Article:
A Michigan state police trooper died early this morning when his cruiser rolled over during a chase in Saginaw County. The Associated Press reports Trooper Jeffrey Werda of the Bridgeport Post was on his way to help Saginaw County  sheriff's deputies chase a motorist early Wednesday when he apparently lost control and crashed.

Nikonmania / Flickr

As part of a plan to save nearly $21 million, the Michigan State Police announced yesterday that it plans to close 21 posts across the state. Closings include posts in Adrian, Bad Axe, Battle Creek, Bridgeport, Bridgman, Cheboygan, Corunna, Detroit, Gladwin, Groveland, Hastings, Iron River, Ithaca, L'Anse, Manistee, Munising, Newaygo, Richmond, Stephenson, Traverse City and Ypsilanti. The Associated Press reports:

The changes would take effect with the start of Michigan's next budget year in October. Troopers would be deployed throughout the state mostly from remaining posts and other buildings the state police would call detachments. Some troopers assigned to rural areas would be based from their homes. The state police say it's part of a regional policing plan.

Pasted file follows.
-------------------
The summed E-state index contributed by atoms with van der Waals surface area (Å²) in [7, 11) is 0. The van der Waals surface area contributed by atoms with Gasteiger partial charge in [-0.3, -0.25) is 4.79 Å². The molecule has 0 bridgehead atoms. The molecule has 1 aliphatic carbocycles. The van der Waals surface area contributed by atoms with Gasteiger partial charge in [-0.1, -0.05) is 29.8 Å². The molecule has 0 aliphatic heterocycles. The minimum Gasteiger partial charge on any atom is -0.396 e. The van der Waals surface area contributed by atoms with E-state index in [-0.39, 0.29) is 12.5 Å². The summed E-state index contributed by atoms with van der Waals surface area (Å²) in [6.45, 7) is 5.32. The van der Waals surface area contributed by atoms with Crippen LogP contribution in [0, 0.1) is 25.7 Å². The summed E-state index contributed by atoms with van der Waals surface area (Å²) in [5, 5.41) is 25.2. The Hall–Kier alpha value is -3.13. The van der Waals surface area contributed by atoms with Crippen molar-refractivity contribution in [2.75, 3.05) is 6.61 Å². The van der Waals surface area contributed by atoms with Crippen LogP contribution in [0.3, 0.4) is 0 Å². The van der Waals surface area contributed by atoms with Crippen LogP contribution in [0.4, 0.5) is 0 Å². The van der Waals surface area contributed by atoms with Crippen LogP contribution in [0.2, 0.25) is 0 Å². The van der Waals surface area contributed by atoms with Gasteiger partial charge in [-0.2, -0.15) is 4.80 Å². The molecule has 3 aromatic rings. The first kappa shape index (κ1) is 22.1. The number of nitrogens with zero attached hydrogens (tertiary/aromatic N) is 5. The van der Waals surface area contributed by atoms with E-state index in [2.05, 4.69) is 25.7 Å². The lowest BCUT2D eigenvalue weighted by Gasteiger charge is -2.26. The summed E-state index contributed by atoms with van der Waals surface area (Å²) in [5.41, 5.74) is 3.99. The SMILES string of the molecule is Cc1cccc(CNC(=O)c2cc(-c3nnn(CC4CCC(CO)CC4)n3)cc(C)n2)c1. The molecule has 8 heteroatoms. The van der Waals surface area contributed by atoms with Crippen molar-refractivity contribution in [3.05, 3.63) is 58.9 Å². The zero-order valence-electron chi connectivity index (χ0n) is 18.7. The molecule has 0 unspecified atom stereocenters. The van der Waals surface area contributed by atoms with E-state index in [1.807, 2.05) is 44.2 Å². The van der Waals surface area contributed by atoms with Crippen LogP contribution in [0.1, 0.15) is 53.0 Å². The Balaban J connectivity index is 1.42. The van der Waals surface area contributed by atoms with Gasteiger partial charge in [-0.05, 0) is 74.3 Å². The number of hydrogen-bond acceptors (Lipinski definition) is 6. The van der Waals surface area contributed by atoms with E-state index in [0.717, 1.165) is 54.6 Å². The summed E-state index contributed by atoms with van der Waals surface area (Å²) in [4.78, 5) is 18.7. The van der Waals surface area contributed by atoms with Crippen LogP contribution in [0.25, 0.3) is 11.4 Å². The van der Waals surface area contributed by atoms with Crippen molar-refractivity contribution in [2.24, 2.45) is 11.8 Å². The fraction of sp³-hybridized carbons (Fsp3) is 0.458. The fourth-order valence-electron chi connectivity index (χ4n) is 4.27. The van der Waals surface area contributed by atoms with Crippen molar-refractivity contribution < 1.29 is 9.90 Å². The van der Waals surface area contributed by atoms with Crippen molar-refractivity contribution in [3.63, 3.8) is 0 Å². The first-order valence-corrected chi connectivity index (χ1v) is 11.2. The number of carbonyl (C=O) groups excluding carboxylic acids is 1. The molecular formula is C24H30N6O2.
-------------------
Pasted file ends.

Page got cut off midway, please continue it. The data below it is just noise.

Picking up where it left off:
From the Detroit News:

Gov. Rick Snyder announced his intention to close posts last month but gave few details. The severity of the plan shocked some: No troopers will be laid off, but come October, the number of posts will fall from 62 to 29, as 12 posts will be downgraded to detachments that are closed to the public but open to troopers for administrative work.

The move is one of the biggest changes in years to a system of policing that has remained virtually unchanged for seven decades. And it's got some worried if troopers can adequately cover larger areas...The plan is designed to save about $3.2 million to help the department offset a $20.7 million shortfall to its $521.5 million budget. Michigan State Police Director Kriste Kibbey Etue said in a statement that troopers will continue to patrol roads and assist communities at the same level they have in the past.